India    26.01.2015    James

Like most travellers, before I departed for my eight month trip round India I had trawled through my guidebooks and scoured the web to find lesser known places around the country and interesting itineraries to follow.

Once I arrived I immersed myself in Indian literature, an activity I hoped would enable me to understand India a little better. Such is the depth and quality of Indian literature that my guidebooks were soon discarded to the bottom of my rucksack and itineraries and excursions were guided by the adventures of the characters I came to know and love (or hate!). Here’s my pick of books that could give you an alternative guide to India…

Shantaram | Mumbai

A personal favourite, Shantaram follows the life of an Australian fugitive as he adapts to life in Mumbai in the early 1980’s. Socialising with characters across Bombay’s social spectrum, it gives you a real insight into how the city operates. Mainly set around the architectural gems of Fort and Colaba, visiting Taj Ali mosque was a highlight of mine whilst the obligatory visit(s) to Leopold’s was also up there.

Narcopolis | Mumbai

Based on the opium epidemic that affected Bombay in the 1970’s, Narcopolis was set around Shuklaji Street in the heart of central Mumbai, near Grant Road metro station. Not visited by tourists, this area has the frenzied hustle and bustle of any Indian city, with its historic reputation as being the red light district of Bombay. Nearby you will find the winding passage ways of the serenely quiet Portuguese enclave of Khotachiwadi, an anomaly amidst the mayhem of central Mumbai.

Revolution 2020 | Varanasi

Written by Chetan Bhagat, popular amongst the youthful middle class, this story is a very easy read, detailing corruption issues prominent in Indian society. Based on the lives of three school friends from differing backgrounds it identifies little known locations around the holy city of Varanasi. If you want to know more about the problems and issues ‘young India’ face, socially and political, Bhagats books are a great source of information.

The God of Small Things | Kerala

The 1997 booker prize winner, The God of Small Things deals with political and social issues including the caste system in the historically communist south western state of Kerala. It provides a real insight into the caste system, which whilst not so prevalent now was a defining social barrier in India in the not too distant past. The book well describes the tranquillity of life on the Keralan backwaters, an experience that must be enjoyed!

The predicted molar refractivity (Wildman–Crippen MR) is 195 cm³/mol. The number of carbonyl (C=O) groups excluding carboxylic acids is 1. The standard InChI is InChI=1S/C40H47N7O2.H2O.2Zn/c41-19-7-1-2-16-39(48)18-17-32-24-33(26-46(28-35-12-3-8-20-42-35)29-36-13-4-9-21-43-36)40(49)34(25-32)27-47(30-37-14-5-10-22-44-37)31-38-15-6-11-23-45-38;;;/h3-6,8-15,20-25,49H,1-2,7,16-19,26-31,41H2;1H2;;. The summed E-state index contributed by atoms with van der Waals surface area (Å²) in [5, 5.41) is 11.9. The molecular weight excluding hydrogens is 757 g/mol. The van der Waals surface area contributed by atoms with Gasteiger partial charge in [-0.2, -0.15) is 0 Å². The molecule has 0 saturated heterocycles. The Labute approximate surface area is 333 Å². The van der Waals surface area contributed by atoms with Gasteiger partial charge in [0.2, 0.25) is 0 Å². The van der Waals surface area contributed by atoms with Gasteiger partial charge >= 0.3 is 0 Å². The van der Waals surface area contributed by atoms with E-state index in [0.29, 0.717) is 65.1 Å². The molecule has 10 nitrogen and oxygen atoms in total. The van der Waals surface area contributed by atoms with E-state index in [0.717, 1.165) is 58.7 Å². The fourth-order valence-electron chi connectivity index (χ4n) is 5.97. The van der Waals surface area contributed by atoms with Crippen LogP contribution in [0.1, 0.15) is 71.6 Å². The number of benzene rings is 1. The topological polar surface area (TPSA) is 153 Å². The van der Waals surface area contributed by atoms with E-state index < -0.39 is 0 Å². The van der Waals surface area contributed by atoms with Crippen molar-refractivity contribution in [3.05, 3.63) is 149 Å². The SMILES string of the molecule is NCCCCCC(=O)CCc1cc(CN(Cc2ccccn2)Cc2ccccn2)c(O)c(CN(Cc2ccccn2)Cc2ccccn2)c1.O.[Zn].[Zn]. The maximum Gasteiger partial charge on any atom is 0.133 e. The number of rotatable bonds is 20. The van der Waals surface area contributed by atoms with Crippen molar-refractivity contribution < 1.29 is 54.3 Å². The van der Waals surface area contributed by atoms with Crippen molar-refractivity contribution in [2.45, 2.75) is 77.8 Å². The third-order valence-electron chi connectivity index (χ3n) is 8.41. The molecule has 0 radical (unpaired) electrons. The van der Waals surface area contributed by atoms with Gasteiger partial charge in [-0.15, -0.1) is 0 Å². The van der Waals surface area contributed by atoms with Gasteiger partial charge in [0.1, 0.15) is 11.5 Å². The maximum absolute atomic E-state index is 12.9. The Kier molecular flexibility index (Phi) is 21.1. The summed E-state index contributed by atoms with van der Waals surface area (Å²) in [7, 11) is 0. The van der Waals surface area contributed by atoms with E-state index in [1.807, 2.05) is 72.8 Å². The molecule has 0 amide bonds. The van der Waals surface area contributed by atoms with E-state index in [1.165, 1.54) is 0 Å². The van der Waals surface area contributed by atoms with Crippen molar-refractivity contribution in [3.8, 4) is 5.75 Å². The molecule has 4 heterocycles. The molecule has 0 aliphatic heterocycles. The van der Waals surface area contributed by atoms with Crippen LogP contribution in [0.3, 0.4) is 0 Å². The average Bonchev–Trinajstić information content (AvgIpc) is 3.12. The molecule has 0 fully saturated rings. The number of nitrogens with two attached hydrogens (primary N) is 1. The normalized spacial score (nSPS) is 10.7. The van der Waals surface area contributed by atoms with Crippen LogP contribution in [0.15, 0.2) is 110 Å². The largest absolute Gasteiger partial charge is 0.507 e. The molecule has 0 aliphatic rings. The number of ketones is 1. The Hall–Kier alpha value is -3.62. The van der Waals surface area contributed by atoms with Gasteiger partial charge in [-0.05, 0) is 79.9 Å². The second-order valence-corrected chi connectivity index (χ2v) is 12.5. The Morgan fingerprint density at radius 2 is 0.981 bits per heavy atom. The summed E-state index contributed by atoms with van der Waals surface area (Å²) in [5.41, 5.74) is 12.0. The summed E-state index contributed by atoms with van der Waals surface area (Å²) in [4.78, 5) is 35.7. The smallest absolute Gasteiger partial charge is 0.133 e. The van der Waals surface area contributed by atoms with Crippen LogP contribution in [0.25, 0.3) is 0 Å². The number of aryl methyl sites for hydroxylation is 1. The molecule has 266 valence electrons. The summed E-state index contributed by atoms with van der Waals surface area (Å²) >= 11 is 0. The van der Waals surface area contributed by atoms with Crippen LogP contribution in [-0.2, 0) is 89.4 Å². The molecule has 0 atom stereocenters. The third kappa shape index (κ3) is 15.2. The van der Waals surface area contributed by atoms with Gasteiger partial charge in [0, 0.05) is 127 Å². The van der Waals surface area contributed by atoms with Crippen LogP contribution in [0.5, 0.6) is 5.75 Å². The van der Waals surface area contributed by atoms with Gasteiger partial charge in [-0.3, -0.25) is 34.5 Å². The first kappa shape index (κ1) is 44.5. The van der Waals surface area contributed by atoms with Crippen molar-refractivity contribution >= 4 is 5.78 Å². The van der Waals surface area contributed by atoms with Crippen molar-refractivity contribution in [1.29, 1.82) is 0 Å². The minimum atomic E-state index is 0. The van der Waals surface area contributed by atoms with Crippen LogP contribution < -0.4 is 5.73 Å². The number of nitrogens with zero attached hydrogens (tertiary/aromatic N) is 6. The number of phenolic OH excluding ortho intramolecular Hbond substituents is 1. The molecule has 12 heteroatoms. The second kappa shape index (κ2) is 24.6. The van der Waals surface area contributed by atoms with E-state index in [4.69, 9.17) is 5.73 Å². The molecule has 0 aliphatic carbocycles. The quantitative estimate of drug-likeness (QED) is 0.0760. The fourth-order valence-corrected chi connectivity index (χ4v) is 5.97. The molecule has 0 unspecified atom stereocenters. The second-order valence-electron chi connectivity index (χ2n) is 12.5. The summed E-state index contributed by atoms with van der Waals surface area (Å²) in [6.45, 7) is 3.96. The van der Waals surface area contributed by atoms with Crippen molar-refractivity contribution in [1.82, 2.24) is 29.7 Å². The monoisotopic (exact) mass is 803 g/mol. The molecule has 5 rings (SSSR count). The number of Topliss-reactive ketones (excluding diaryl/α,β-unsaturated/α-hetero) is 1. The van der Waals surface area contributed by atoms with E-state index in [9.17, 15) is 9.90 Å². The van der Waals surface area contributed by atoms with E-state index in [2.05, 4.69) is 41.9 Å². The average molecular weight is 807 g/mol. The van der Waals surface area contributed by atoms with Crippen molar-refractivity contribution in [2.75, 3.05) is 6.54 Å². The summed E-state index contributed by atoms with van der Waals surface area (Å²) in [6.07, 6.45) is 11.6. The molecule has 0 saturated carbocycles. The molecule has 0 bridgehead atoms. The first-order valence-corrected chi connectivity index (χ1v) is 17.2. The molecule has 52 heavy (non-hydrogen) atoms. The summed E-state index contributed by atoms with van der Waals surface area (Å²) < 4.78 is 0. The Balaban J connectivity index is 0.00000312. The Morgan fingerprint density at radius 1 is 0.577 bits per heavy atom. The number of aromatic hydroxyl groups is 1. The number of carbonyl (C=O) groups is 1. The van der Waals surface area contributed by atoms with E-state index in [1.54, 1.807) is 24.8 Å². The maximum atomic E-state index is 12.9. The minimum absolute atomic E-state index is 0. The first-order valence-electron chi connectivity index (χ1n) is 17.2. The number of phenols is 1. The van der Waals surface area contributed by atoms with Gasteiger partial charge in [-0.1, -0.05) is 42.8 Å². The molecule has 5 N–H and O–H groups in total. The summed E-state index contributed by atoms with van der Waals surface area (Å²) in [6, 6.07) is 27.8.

The White Tiger | Bihar, Delhi & Bangalore

This booker prize winning novel also looks into the darker side of Indian society. Starting in the off the beaten track area of Gaya, Bihar the story follows the main protagonists journey from spiritual Buddhist heartland to the higher social classes of suburban New Delhi, before arriving in the entrepreneurial city of Bangalore.

Midnights Children | Kashmir & Mumbai

Written by The Satanic Verses author Salmond Rushdie, Midnights Children is based on the story of a boy born at midnight, the exact time India gained independence from the British. Starting in Kashmir, before the protagonist’s birth, it details the serene nature of Dal Lake, before following his family’s fortunes, along with his magical powers in newly independent Bombay and beyond to Pakistan and the Sundarbans of West Benegal.

Around India in 80 Trains | All over India!

A must read for those wanting to take a ride on the rails, Around India in 80 Trains chronicles the journey of British Indian journalist Monisha Rajesh as she travels around the country. For me this acted as THE Indian guidebook as I rode the rails at every opportunity. Personal favourites included the Island Express from Trivandrum to Kanyakumari, the Dwarka Express from Guwahati to Varanasi and the Mandovi Express from Goa to Mumbai.